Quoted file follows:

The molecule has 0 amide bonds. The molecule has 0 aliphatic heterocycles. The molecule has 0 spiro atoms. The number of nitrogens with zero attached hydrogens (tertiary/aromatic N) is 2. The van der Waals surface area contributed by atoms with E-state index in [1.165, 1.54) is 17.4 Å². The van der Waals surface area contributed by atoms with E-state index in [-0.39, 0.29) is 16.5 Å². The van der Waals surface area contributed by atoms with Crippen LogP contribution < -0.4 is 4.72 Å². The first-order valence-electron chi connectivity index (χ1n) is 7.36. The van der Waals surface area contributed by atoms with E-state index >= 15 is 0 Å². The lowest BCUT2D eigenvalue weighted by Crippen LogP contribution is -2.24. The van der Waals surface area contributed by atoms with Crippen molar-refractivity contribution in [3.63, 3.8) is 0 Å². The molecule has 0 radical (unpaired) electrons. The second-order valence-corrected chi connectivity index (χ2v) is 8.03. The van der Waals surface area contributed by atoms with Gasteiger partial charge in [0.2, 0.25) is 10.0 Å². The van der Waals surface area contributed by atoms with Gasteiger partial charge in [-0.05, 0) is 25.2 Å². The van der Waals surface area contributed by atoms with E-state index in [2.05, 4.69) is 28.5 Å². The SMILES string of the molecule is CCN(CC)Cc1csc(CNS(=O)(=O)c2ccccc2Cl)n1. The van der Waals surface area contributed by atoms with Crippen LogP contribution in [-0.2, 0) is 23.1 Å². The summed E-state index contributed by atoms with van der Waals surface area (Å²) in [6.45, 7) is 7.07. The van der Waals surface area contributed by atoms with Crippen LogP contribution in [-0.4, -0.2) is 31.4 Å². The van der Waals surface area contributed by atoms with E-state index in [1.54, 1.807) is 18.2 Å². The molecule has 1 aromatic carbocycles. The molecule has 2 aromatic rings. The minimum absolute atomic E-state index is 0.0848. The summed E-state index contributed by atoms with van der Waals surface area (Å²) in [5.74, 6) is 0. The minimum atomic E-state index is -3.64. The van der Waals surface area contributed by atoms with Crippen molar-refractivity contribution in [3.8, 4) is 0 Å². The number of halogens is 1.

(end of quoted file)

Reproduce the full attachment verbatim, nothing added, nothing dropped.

The molecule has 0 amide bonds. The molecule has 0 aliphatic heterocycles. The molecule has 0 spiro atoms. The number of nitrogens with zero attached hydrogens (tertiary/aromatic N) is 2. The van der Waals surface area contributed by atoms with E-state index in [1.165, 1.54) is 17.4 Å². The van der Waals surface area contributed by atoms with E-state index in [-0.39, 0.29) is 16.5 Å². The van der Waals surface area contributed by atoms with Crippen LogP contribution < -0.4 is 4.72 Å². The first-order valence-electron chi connectivity index (χ1n) is 7.36. The van der Waals surface area contributed by atoms with E-state index >= 15 is 0 Å². The lowest BCUT2D eigenvalue weighted by Crippen LogP contribution is -2.24. The van der Waals surface area contributed by atoms with Crippen molar-refractivity contribution in [3.63, 3.8) is 0 Å². The molecule has 0 radical (unpaired) electrons. The second-order valence-corrected chi connectivity index (χ2v) is 8.03. The van der Waals surface area contributed by atoms with Gasteiger partial charge in [0.2, 0.25) is 10.0 Å². The van der Waals surface area contributed by atoms with Gasteiger partial charge in [-0.05, 0) is 25.2 Å². The van der Waals surface area contributed by atoms with E-state index in [2.05, 4.69) is 28.5 Å². The SMILES string of the molecule is CCN(CC)Cc1csc(CNS(=O)(=O)c2ccccc2Cl)n1. The van der Waals surface area contributed by atoms with Crippen LogP contribution in [-0.2, 0) is 23.1 Å². The summed E-state index contributed by atoms with van der Waals surface area (Å²) in [6.45, 7) is 7.07. The van der Waals surface area contributed by atoms with Crippen LogP contribution in [-0.4, -0.2) is 31.4 Å². The van der Waals surface area contributed by atoms with E-state index in [1.54, 1.807) is 18.2 Å². The molecule has 1 aromatic carbocycles. The molecule has 2 aromatic rings. The minimum absolute atomic E-state index is 0.0848. The summed E-state index contributed by atoms with van der Waals surface area (Å²) in [5.74, 6) is 0. The minimum atomic E-state index is -3.64. The van der Waals surface area contributed by atoms with Crippen molar-refractivity contribution in [3.8, 4) is 0 Å². The number of halogens is 1.